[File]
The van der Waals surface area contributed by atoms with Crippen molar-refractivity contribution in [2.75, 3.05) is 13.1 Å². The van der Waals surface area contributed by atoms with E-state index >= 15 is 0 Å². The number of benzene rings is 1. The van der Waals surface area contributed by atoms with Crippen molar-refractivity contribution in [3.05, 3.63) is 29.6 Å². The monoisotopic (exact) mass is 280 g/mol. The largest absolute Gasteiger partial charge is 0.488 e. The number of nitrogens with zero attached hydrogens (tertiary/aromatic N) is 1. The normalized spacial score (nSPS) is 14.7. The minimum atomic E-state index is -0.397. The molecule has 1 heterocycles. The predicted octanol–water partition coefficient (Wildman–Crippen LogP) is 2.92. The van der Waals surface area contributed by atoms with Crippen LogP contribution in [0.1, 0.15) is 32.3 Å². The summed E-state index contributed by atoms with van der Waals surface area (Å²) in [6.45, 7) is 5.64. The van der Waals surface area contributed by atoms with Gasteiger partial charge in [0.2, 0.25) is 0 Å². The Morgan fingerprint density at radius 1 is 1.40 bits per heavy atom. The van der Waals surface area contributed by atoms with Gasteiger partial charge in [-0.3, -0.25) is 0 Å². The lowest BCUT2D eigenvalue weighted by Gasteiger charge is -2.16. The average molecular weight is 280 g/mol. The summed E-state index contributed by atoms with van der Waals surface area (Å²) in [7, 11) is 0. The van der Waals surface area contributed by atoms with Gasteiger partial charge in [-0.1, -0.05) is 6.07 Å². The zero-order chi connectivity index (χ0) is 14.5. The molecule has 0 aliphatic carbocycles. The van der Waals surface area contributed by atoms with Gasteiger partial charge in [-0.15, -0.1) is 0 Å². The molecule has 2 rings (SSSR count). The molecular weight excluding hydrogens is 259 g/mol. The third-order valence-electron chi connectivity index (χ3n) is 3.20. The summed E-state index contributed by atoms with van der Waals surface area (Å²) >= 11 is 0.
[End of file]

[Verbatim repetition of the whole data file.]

The van der Waals surface area contributed by atoms with Crippen molar-refractivity contribution in [2.75, 3.05) is 13.1 Å². The van der Waals surface area contributed by atoms with E-state index >= 15 is 0 Å². The number of benzene rings is 1. The van der Waals surface area contributed by atoms with Crippen molar-refractivity contribution in [3.05, 3.63) is 29.6 Å². The monoisotopic (exact) mass is 280 g/mol. The largest absolute Gasteiger partial charge is 0.488 e. The number of nitrogens with zero attached hydrogens (tertiary/aromatic N) is 1. The normalized spacial score (nSPS) is 14.7. The minimum atomic E-state index is -0.397. The molecule has 1 heterocycles. The predicted octanol–water partition coefficient (Wildman–Crippen LogP) is 2.92. The van der Waals surface area contributed by atoms with Crippen LogP contribution in [0.1, 0.15) is 32.3 Å². The summed E-state index contributed by atoms with van der Waals surface area (Å²) in [6.45, 7) is 5.64. The van der Waals surface area contributed by atoms with Gasteiger partial charge in [0.2, 0.25) is 0 Å². The Morgan fingerprint density at radius 1 is 1.40 bits per heavy atom. The van der Waals surface area contributed by atoms with Gasteiger partial charge in [-0.3, -0.25) is 0 Å². The lowest BCUT2D eigenvalue weighted by Gasteiger charge is -2.16. The average molecular weight is 280 g/mol. The summed E-state index contributed by atoms with van der Waals surface area (Å²) in [7, 11) is 0. The van der Waals surface area contributed by atoms with Gasteiger partial charge in [-0.1, -0.05) is 6.07 Å². The zero-order chi connectivity index (χ0) is 14.5. The molecule has 0 aliphatic carbocycles. The van der Waals surface area contributed by atoms with Gasteiger partial charge in [-0.15, -0.1) is 0 Å². The molecule has 2 rings (SSSR count). The molecular weight excluding hydrogens is 259 g/mol. The third-order valence-electron chi connectivity index (χ3n) is 3.20. The summed E-state index contributed by atoms with van der Waals surface area (Å²) >= 11 is 0.